Graduates typically enter the biotechnology sector in research, management, or sales, or accept government positions.

BIOTECHNOLOGY PROGRAMS

Master of Science, Applied (M.Sc.A.); Biotechnology (Non-Thesis) (45 credits)
Candidates must possess a bachelor's degree in the biological/molecular sciences or an equivalent program. This applied master's program is unique in Quebec. It aims to prepare students for entry into the biotechnology and pharmaceutical industry or to pursue further graduate studies in biomedicine, agriculture, or the environment. Students can choose from a wide range of complementary courses given throughout the McGill campuses to “design” their own program toward a future career choice. The program provides in-house training in molecular biology with a strong focus on the molecular/biochemical sciences. Concurrently, it provides teaching in management and gives students the opportunity to look at the business aspect of biotechnology. A research internship of four to eight months is carried out in an active laboratory, and students learn to present and write research results. Graduates will find jobs ranging from positions as research assistants and/or technicians in biomedical or pharmaceutical laboratories to managerial or supervisory positions. They may also pursue a career in the business of biotechnology including patent and intellectual property management.
Graduate Certificate in Biotechnology (16 credits)
Candidates must possess a bachelor's degree in the biological/molecular sciences or an equivalent program. This is a short, intense program for students wishing to deepen their understanding of biotechnology and gain hands-on experience via an intensive laboratory course using the latest molecular biology techniques. Students can choose from a wide range of complementary courses given throughout the McGill campuses to “design” their own program toward a future career choice. Graduates will find employment in research or industrial laboratories as assistants and/or technicians.
Taken from Programs, Courses and University Regulations 2014-2015 (last updated Jul. 22, 2014).

Biotechnology Admission Requirements and Application Procedures

Admission Requirements

Candidates for the Graduate Certificate and the M.Sc.(Applied) in Biotechnology must possess a bachelor’s degree in biological sciences or equivalent with a minimum cumulative grade point average of 3.0/4.0 or 3.2/4.0 GPA in the last two full-time years of university study for the Graduate Certificate, and a minimum of 3.2/4.0 CGPA for the M.Sc.(A.), as well as prerequisites or equivalents. Prerequisites or equivalents: applicants are required to have sufficient background in biochemistry, cellular biology, and molecular biology, preferably at an advanced level for the Master's Applied.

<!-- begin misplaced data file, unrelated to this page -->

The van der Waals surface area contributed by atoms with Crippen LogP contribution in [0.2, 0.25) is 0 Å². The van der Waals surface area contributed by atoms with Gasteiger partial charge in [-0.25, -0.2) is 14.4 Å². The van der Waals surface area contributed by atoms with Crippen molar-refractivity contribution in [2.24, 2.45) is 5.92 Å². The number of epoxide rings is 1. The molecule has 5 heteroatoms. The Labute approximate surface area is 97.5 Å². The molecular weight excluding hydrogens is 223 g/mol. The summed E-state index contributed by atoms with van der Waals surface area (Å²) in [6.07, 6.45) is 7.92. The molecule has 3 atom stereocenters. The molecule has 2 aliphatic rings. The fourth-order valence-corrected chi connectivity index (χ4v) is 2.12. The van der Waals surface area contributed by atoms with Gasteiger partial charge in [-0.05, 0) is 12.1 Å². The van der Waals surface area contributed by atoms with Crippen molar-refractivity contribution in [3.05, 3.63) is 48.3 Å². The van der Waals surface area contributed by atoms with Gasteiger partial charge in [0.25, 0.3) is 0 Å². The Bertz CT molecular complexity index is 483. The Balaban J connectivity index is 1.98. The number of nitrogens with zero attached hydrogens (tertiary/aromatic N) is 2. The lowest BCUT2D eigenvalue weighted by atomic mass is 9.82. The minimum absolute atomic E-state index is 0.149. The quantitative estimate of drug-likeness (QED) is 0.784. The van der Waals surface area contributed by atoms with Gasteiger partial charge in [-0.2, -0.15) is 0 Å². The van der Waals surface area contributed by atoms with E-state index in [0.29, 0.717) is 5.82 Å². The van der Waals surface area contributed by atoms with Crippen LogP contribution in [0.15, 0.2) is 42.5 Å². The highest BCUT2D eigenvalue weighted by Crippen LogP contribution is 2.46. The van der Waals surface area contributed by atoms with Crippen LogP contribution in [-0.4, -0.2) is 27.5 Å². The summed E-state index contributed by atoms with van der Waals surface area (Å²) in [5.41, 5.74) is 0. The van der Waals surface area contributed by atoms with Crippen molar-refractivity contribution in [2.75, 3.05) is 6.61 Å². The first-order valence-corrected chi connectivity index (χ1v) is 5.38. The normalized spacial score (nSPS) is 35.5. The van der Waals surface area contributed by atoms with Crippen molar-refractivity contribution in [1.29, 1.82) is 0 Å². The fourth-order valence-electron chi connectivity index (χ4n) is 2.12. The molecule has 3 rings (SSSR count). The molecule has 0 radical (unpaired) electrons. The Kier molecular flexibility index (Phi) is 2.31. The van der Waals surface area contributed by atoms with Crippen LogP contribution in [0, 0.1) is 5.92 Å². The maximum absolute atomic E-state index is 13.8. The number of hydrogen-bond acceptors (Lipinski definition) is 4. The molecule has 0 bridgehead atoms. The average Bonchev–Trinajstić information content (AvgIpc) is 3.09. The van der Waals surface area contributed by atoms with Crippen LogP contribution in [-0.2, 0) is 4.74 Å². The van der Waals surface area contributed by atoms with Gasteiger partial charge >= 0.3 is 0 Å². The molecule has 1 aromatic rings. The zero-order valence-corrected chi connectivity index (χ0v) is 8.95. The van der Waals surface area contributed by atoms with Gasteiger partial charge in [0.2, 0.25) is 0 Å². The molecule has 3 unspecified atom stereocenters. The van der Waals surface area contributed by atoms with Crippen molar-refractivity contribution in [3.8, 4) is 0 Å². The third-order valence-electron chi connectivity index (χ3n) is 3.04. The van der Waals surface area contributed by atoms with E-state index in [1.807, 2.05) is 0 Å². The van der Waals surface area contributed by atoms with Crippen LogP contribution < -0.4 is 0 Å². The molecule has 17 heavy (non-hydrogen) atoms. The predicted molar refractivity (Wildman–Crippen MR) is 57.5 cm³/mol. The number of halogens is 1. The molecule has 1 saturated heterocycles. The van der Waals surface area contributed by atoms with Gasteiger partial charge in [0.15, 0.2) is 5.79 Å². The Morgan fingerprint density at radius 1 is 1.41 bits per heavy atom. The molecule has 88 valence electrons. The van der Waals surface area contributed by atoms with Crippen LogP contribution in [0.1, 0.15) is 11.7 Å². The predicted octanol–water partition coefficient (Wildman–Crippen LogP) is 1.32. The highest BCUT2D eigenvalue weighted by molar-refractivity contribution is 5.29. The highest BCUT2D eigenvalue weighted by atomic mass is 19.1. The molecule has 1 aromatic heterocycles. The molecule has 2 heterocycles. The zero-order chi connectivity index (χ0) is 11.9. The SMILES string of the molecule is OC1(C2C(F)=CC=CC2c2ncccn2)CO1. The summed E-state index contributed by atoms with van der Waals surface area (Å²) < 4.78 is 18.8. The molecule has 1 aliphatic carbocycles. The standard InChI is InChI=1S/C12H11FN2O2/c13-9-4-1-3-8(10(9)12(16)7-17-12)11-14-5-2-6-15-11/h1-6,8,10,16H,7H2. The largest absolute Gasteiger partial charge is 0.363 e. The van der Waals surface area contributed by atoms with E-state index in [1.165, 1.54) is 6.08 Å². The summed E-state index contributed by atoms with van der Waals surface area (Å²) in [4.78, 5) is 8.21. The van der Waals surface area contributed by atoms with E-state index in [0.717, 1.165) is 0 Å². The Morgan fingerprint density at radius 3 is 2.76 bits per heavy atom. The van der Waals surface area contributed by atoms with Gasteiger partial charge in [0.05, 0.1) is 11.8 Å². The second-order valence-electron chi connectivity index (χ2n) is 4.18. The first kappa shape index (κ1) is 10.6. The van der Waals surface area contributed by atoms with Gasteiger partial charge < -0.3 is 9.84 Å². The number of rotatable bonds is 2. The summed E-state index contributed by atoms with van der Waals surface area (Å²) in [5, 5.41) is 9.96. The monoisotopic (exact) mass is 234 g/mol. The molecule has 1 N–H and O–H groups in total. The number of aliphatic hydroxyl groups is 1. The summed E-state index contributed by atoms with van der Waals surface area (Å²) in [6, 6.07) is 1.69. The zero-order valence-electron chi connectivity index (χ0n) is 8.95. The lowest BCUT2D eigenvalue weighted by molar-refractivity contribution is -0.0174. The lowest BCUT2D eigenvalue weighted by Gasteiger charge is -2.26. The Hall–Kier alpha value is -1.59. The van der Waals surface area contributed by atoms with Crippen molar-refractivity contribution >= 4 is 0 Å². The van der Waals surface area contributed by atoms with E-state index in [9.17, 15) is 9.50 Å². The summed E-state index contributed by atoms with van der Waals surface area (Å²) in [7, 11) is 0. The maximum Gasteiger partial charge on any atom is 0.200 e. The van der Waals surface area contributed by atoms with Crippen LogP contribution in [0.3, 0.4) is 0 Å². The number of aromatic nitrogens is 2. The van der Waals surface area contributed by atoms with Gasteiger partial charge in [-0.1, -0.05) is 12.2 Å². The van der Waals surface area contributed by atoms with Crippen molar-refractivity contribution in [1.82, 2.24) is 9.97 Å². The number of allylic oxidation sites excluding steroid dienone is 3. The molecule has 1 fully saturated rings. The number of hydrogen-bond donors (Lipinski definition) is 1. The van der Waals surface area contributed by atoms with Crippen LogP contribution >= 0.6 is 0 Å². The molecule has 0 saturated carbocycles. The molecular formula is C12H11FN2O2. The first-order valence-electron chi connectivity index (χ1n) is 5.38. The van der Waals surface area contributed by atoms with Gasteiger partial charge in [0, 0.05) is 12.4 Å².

Financial Support – Financial support for Biotechnology programs is very limited. Students must secure funding from governmental agencies or be self-sufficient. International students are strongly encouraged to secure funding from their home country or international agencies. More information is found at www.mcgill.ca/biotechgradprog/admissions/tuition.

Application Procedures

McGill’s online application form for graduate program candidates is available at www.mcgill.ca/gradapplicants/apply.

See Application Procedures for detailed application procedures.

Additional Requirements

The items and clarifications below are additional requirements set by this department:
  • An English Proficiency test is required for most international applicants.
  • The GRE is not required, but it is highly recommended.
  • Other Supporting Documents – Other documents may be required for the admission process. Please consult the Biotechnology website at www.mcgill.ca/biotechgradprog/admissions for full details of the admission process.

Application Deadlines

The application deadlines listed here are set by the Institute of Parasitology and may be revised at any time. Applicants must verify all deadlines and documentation requirements well in advance on the appropriate McGill departmental website; please consult the list at www.mcgill.ca/gps/contact/graduate-program.